At least one study has shown that the polyandry (mating with more than one male) exhibited by the female Harris Hawks is not due to an imbalance in the ration of males to females, the ratio is roughly 50:50. Whilst it is not certain why the polyandry exists, one theory suggests that the amount of available food available may be an issue. Some studies have shown that in areas of large amounts of food, the males (who usually provide most of the food during the early part of the breeding season) are more likely to mate with more than one female (polygamy) as they are able to provide food for both. In areas of low amounts of food, polyandry is more likely, as the chances of survival for the young is improved with two or more males providing the food. As Harris Hawks naturally hunt cooperatively & are usually more successful hunting in this manner, this has been suggested as a major reason for the female Harris Hawks taking two mates.
Harris Hawks are one of the few broad-winged hawks that will readily hunt in a team (sometimes called a cast), when they are socialised with each other. When hunting as a team, they will take turns in flushing the quarry while the others wait & attack when flushed. This enables the hunting to carry on for longer than usual, often with the prey tiring before the birds.If the prey hides in bushes, then some of the group will attempt to go in after the prey, while the rest wait on the other side for the prey to rush out. In the wild, this cooperative hunting is most often done during the winter months when prey is scarce, the prey will be equally shared at the end of the hunt, often with the juveniles being given the first share, while the adults wait.
Since being introduced into falconry in this country around 35 years ago, Harris Hawks have become one of the most popular falconry birds here. Due to its size, intelligence & temperament an ideal beginner’s bird (some think it is not suitable as a beginners bird, because it is too easy to train, & so the beginner actually learns very little). Although generally amiable, can be temperamental, females being particularly prone to aggression in adulthood and young birds can have very anti-social manners. Early imprinting on humans, & occasionally when kept singly, partial imprinting on the owner, associating people with food, can produce birds that scream for food when the owner is in sight. Juveniles tend to grow out of this after the first moult, but it is not guaranteed.
In the wild, Harris Hawks have been seen to indulge in “stacking” – sitting on each others backs, often up to three high, either on the ground or on the top of a cactus. It is not certain why they do this, though it has been suggested as either due to lack of roosting space or as a method of still hunting, giving slightly more height & so further distance seen, in desert areas which do not have the benefit of trees or poles to sit on.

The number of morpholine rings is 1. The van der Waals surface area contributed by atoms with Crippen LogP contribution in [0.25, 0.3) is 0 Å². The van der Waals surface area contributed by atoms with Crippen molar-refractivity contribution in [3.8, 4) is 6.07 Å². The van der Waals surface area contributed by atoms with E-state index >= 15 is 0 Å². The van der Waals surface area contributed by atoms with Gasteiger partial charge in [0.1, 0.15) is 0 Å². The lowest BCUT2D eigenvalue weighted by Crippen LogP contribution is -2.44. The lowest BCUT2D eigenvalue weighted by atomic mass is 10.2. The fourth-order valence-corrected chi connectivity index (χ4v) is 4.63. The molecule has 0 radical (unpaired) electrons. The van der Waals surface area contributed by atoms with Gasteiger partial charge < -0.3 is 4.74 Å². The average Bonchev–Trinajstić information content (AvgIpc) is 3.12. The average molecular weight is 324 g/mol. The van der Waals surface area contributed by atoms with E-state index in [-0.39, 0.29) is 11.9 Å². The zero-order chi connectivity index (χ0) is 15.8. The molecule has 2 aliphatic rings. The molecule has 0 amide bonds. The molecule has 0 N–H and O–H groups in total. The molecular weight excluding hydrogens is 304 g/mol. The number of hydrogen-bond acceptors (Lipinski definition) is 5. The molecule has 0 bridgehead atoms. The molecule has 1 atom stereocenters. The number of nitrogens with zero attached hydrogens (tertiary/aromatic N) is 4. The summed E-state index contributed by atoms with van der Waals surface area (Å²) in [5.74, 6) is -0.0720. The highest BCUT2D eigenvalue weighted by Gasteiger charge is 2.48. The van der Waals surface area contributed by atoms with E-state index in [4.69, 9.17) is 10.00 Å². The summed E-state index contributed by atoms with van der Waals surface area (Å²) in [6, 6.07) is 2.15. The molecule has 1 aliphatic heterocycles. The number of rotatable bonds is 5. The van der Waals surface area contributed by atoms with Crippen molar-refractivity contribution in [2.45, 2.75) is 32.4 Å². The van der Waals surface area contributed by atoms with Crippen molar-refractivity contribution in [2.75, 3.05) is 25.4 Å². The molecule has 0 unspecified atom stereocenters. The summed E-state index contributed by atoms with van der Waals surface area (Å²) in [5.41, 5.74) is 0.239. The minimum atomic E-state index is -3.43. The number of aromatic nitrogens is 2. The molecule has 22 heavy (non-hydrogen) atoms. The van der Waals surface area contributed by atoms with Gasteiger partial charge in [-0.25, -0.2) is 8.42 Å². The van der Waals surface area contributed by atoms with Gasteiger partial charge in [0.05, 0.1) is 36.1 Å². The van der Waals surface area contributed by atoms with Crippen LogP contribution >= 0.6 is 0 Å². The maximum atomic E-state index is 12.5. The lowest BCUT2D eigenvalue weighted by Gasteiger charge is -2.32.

Raptors are normally aggressive solitary hunters except for the
Gregarious Harris Hawk. Hunting in a well formed social group ensures the capture of more prey.
In years of an abundance of food, they rear more than one clutch, with the first youngsters helping to rear the second clutch.
They are nicknamed the wolf of the sky because of their pack hunting instincts.
Harris Hawks have an arch enemy in the wild. It is the fearsome Great Horned Owl. The owl loves to ambush them at night but if the hawks spot them in the day there’s big trouble. Gang warfare breaks out as the group will attack the owl. They will even attack a stuffed owl! Thought they were supposed to be clever?
The Harris Hawk is also known as the Bay Winged Hawk. This is due to the bay or brownish colour on their wings. Can you see them on the birds here?
The Harris Hawk is the most popular bird used in falconry. Because they are sociable you can fly more than one at the same time in most environments. But they are NOT good pets. Training is most important before you own any bird of prey.
Harris Hawks spend much of their time landing and sitting on cactus plants looking for food. They must have tough skin because much of their time is spent pulling out hundreds of cactus needles that get stuck in their feet. Ouch!
The Harris Hawk is named after Mr. Edward Harris. Mr. Harris was a companion of one of Americas most famous artists and naturalists- John James Audubon. The paintings of Mr. Audubon are famous all over the world.
Many Harris Hawks are now kept in captivity in Britain and unfortunately many are lost never to be seen again . However many do survive and there have even been reports that some have bred. This would not be good for our own environment as we have our own birds of prey that need to eat! Could we one day see the “wolf of the sky” patrolling our own countryside?